Mark Richman (Blog – Twitter) wrote a thought-provoking post about why he never bills by the hour. He uses a fixed-rate, value-based billing system; he works with the client to build an exact estimate first, comes to an agreement on the price, and then starts work. I do like that approach, but I haven’t been able to make it work for my own side work (performance tuning).
I like Mark, and I subscribe to his blog because he makes me think about my stances. I’ll quote each of his points, and then explain why I disagree.
“1. There is a cap on your investment. You know exactly what is to be spent and there are no surprises.”
When you take your car to the mechanic, there’s two reasons why they ask for your phone number: to call you when the car’s done, and to call you if they found more things the estimate didn’t cover. It’s up to you, the customer, to decide whether or not you want to put the car back together without fixing it, or whether you want to eat the costs for the other things they found.
The only times I’ve seen a perfectly estimated IT project was when the project manager swept all surprises under the rug:
“We won’t tell them about that emerging problem – we’ll just wait until it actually jumps out on its own and bites them in the rear, and then it’ll clearly be unrelated to the work we’re doing here. Otherwise, they’re going to say we found it and we need to fix it even though it’s out of spec.”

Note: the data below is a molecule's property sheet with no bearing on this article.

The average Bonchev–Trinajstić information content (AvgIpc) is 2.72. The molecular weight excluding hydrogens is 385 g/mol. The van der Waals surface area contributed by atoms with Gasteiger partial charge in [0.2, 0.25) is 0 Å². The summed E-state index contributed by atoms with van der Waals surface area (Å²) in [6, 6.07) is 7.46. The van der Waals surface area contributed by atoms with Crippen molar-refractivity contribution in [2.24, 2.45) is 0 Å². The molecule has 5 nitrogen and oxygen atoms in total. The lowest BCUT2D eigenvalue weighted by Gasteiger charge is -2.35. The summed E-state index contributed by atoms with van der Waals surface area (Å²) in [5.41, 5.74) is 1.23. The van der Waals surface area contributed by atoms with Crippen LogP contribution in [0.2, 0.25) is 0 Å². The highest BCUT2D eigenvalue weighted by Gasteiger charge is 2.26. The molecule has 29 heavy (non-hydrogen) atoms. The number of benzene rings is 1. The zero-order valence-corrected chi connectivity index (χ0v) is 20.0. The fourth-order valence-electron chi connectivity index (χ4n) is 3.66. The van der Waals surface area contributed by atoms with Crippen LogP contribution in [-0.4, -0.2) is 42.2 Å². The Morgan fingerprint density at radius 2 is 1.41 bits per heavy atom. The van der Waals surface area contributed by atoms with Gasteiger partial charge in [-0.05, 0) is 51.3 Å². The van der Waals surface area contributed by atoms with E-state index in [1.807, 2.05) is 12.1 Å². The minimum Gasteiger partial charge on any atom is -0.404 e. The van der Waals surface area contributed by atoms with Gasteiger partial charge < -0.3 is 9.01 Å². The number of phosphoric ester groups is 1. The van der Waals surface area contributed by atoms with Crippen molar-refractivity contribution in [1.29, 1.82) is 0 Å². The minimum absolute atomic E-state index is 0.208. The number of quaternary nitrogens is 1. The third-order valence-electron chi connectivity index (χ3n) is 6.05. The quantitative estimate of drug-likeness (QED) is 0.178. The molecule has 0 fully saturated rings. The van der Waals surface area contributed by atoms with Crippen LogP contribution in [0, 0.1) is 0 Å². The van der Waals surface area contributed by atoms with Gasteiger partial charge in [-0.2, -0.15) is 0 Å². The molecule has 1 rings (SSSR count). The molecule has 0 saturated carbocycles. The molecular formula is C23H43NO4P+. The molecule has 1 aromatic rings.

Fixed billing means that every new problem turns into a blame game – with hourly billing, the politics are completely removed. Decide if you want to fix the problem, and decide what it’ll cost – rather than padding the initial bill with wildcard numbers for potential problems that might pop up down the road. In the comments on the original post, Mark and others suggest that the answer to new problems is to submit a new proposal – but wait, I thought there was a cap on the investment and there wouldn’t be surprises? Hmm….
“2. There is never a meter running. You do not have to worry each time my help is requested that I might be here for an hour, a day, or a week.”
As a consultant, my worst nightmare is a client who expects to snap their fingers and have me show up instantly – and permanently. I’m no genie, and you don’t get unlimited rubs on my lamp.
There’s a word to describe people that you can call on for unlimited help at any time: employee.
“3. It is unfair to you to place you in the position of making an investment decision every time you may need my help. Otherwise, you’re trying to determine the impossible: Is this an issue that justifies a $2,000 visit or a $500 phone call. No client should ever be in that position.”